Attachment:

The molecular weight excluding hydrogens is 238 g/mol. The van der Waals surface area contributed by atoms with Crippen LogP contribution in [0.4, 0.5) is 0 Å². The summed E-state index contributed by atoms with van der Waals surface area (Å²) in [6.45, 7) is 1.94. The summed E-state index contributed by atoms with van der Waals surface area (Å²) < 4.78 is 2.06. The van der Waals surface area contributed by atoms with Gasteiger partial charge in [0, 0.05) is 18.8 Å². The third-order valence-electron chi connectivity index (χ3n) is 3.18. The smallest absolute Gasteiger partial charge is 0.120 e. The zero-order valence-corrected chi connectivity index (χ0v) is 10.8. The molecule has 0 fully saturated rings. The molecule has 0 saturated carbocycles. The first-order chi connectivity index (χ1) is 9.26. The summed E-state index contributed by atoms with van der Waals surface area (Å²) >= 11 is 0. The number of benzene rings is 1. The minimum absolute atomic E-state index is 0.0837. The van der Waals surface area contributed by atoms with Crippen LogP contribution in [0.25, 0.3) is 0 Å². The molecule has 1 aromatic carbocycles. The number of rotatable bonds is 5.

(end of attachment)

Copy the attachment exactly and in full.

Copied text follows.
The molecular weight excluding hydrogens is 238 g/mol. The van der Waals surface area contributed by atoms with Crippen LogP contribution in [0.4, 0.5) is 0 Å². The summed E-state index contributed by atoms with van der Waals surface area (Å²) in [6.45, 7) is 1.94. The summed E-state index contributed by atoms with van der Waals surface area (Å²) < 4.78 is 2.06. The van der Waals surface area contributed by atoms with Gasteiger partial charge in [0, 0.05) is 18.8 Å². The third-order valence-electron chi connectivity index (χ3n) is 3.18. The smallest absolute Gasteiger partial charge is 0.120 e. The zero-order valence-corrected chi connectivity index (χ0v) is 10.8. The molecule has 0 fully saturated rings. The molecule has 0 saturated carbocycles. The first-order chi connectivity index (χ1) is 9.26. The summed E-state index contributed by atoms with van der Waals surface area (Å²) >= 11 is 0. The number of benzene rings is 1. The minimum absolute atomic E-state index is 0.0837. The van der Waals surface area contributed by atoms with Crippen LogP contribution in [0.25, 0.3) is 0 Å². The molecule has 1 aromatic carbocycles. The number of rotatable bonds is 5.